He stresses the importance of taking into account the mindset of the person viewing an advert and says people will broadly be in one of two modes – either looking for information or wanting to be entertained. In the latter case, perhaps while using an app, a consumer is more likely to be receptive to an advert, particularly if it is interactive.

The sooner and more effectively people embrace mobile marketing, the better it’s going to be for their business

Dibbz, an advertising platform that allows brands to offer vouchers and other rewards to app users who reach certain milestones, within a game, for example, claims to have achieved an engagement rate of 30 per cent, some 75 times higher than the 0.4 per cent rate of engagement that is expected of a standard banner ad.

Video, too, allows marketers to take advantage of the capabilities of modern smartphones and their networks. But Google’s Mr Brocklehurst warns that mobile video should be treated very differently from TV advertising. YouTube’s TrueView platform allows users to skip an advert after five seconds. If they decide to do so, no dent is made in the marketer’s budget, but their message isn’t seen or heard.

“It’s good for the user,” says Mr Brocklehurst, “but it’s also good for the advertiser because they don’t have to pay for a disengaged user. And it’s a good incentive for advertisers to come up with ads that are entertaining and engaging.” He mentions the example of a Turkish Airlines campaign that included top footballer Lionel Messi and basketball star Kobe Bryant, and says that it was crucial to make sure the audience knew they were in the ad straightaway. “Whatever compelling element there is, get it up in the first five seconds,” he says.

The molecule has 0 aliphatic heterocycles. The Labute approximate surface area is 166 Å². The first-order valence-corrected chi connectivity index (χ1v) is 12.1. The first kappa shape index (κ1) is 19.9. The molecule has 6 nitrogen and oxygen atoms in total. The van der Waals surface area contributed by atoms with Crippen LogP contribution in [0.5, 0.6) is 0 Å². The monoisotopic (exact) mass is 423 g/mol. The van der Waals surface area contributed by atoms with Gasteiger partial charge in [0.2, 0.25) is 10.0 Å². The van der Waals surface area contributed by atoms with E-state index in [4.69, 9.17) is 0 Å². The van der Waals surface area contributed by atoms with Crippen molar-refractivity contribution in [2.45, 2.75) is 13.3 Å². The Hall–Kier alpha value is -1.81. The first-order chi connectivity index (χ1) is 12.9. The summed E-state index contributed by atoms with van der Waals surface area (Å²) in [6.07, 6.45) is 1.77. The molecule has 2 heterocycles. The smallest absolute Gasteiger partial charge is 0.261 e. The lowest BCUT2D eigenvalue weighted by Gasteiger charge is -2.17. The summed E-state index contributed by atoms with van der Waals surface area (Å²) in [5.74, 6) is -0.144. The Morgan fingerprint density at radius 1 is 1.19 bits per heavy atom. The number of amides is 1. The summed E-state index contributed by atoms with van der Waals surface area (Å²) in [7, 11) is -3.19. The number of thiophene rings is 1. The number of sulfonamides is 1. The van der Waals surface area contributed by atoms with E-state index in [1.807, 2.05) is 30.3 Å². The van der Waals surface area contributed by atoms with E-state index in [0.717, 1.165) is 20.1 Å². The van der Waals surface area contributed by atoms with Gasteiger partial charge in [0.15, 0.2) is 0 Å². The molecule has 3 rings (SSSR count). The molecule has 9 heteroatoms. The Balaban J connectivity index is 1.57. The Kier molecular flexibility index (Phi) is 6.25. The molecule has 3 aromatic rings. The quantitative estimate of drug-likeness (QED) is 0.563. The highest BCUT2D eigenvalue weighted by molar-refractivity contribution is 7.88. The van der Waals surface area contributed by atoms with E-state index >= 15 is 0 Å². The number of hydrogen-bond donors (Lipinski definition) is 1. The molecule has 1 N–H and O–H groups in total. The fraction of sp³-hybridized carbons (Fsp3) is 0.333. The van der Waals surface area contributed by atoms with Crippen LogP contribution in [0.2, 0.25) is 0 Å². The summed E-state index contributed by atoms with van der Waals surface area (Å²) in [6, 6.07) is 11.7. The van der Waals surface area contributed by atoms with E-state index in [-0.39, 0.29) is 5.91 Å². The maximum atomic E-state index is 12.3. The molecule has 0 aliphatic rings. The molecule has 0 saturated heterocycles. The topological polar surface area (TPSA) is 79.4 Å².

Developing and launching apps can be an effective way to keep an audience engaged and loyal, but only if it’s done well. Mr Brocklehurst warns that the costs incurred can be prohibitive and money might be better spent on ensuring a website is fully optimised for use on a mobile device, especially since a site’s speed, when used on such a device, has a bearing on its ranking within Google search results.

Since using apps doesn’t generate cookies, as conventional browsing on a desktop does, targeting specific segments of users can be more difficult. But innovations such as iBeacon, which harnesses information about a user’s location that can be used to tempt them with special offers or provide information about likely buying intentions, are increasingly being used in retail.

“From a consumer point of view, this can seem intrusive. But if people want special offers, then retailers need to know what they want to buy. There’s a value exchange there and for it to work, both parties need to get something worthwhile,” Google’s Mr Brocklehurst concludes.